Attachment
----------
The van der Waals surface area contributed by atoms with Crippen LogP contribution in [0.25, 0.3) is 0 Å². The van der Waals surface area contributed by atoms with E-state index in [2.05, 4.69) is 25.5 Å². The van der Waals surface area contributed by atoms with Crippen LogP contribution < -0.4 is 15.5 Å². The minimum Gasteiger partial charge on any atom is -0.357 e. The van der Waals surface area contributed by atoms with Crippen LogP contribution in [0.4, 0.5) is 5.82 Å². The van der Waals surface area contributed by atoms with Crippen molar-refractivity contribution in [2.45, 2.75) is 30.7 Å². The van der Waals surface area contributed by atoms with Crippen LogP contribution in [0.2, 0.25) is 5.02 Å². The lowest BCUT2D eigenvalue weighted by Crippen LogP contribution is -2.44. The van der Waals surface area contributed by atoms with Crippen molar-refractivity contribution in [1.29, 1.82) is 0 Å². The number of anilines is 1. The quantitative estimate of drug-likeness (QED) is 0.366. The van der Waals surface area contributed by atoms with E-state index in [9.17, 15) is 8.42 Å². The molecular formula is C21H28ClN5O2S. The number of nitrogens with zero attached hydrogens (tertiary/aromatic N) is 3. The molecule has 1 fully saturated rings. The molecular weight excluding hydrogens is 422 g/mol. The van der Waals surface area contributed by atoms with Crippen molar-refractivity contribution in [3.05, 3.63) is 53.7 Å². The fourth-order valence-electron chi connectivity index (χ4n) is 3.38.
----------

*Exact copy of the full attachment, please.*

The van der Waals surface area contributed by atoms with Crippen LogP contribution in [0.25, 0.3) is 0 Å². The van der Waals surface area contributed by atoms with E-state index in [2.05, 4.69) is 25.5 Å². The van der Waals surface area contributed by atoms with Crippen LogP contribution < -0.4 is 15.5 Å². The minimum Gasteiger partial charge on any atom is -0.357 e. The van der Waals surface area contributed by atoms with Crippen LogP contribution in [0.4, 0.5) is 5.82 Å². The van der Waals surface area contributed by atoms with Crippen molar-refractivity contribution in [2.45, 2.75) is 30.7 Å². The van der Waals surface area contributed by atoms with Crippen LogP contribution in [0.2, 0.25) is 5.02 Å². The lowest BCUT2D eigenvalue weighted by Crippen LogP contribution is -2.44. The van der Waals surface area contributed by atoms with Crippen molar-refractivity contribution in [1.29, 1.82) is 0 Å². The number of anilines is 1. The quantitative estimate of drug-likeness (QED) is 0.366. The van der Waals surface area contributed by atoms with E-state index in [9.17, 15) is 8.42 Å². The molecular formula is C21H28ClN5O2S. The number of nitrogens with zero attached hydrogens (tertiary/aromatic N) is 3. The molecule has 1 fully saturated rings. The molecular weight excluding hydrogens is 422 g/mol. The van der Waals surface area contributed by atoms with Crippen molar-refractivity contribution in [3.05, 3.63) is 53.7 Å². The fourth-order valence-electron chi connectivity index (χ4n) is 3.38.